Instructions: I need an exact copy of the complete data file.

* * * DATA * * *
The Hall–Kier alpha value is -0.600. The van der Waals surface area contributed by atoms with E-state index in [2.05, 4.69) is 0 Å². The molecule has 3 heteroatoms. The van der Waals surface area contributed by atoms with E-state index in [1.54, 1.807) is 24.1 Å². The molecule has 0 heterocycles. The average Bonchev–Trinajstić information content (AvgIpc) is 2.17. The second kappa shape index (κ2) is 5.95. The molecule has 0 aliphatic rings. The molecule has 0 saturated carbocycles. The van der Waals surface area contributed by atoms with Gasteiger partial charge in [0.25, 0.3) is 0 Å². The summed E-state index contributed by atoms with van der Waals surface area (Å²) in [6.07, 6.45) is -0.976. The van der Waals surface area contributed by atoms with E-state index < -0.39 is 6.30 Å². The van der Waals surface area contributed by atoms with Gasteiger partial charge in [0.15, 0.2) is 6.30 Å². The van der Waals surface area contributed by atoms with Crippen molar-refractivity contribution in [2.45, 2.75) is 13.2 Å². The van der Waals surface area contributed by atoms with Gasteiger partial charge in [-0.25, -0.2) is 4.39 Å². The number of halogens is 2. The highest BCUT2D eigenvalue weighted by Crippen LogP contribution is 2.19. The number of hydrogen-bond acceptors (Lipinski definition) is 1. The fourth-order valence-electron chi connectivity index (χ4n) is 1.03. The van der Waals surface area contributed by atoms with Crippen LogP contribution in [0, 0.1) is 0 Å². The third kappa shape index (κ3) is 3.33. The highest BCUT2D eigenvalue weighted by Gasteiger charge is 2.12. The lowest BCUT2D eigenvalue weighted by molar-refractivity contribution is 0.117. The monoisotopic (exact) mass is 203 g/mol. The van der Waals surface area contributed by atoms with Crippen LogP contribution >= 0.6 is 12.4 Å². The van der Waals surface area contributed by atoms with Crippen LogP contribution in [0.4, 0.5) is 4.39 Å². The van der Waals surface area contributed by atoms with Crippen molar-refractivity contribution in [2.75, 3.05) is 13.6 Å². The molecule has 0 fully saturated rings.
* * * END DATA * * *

The Hall–Kier alpha value is -0.600. The van der Waals surface area contributed by atoms with E-state index in [2.05, 4.69) is 0 Å². The molecule has 3 heteroatoms. The van der Waals surface area contributed by atoms with E-state index in [1.54, 1.807) is 24.1 Å². The molecule has 0 heterocycles. The average Bonchev–Trinajstić information content (AvgIpc) is 2.17. The second kappa shape index (κ2) is 5.95. The molecule has 0 aliphatic rings. The molecule has 0 saturated carbocycles. The van der Waals surface area contributed by atoms with Gasteiger partial charge in [0.25, 0.3) is 0 Å². The summed E-state index contributed by atoms with van der Waals surface area (Å²) in [6.07, 6.45) is -0.976. The van der Waals surface area contributed by atoms with E-state index < -0.39 is 6.30 Å². The van der Waals surface area contributed by atoms with Gasteiger partial charge in [0.15, 0.2) is 6.30 Å². The van der Waals surface area contributed by atoms with Crippen molar-refractivity contribution in [2.45, 2.75) is 13.2 Å². The van der Waals surface area contributed by atoms with Gasteiger partial charge in [-0.25, -0.2) is 4.39 Å². The number of halogens is 2. The highest BCUT2D eigenvalue weighted by Crippen LogP contribution is 2.19. The number of hydrogen-bond acceptors (Lipinski definition) is 1. The fourth-order valence-electron chi connectivity index (χ4n) is 1.03. The van der Waals surface area contributed by atoms with Crippen LogP contribution in [0, 0.1) is 0 Å². The third kappa shape index (κ3) is 3.33. The highest BCUT2D eigenvalue weighted by Gasteiger charge is 2.12. The lowest BCUT2D eigenvalue weighted by molar-refractivity contribution is 0.117. The monoisotopic (exact) mass is 203 g/mol. The van der Waals surface area contributed by atoms with Crippen LogP contribution >= 0.6 is 12.4 Å². The van der Waals surface area contributed by atoms with Crippen LogP contribution in [0.4, 0.5) is 4.39 Å². The van der Waals surface area contributed by atoms with Crippen molar-refractivity contribution in [2.75, 3.05) is 13.6 Å². The molecule has 0 fully saturated rings.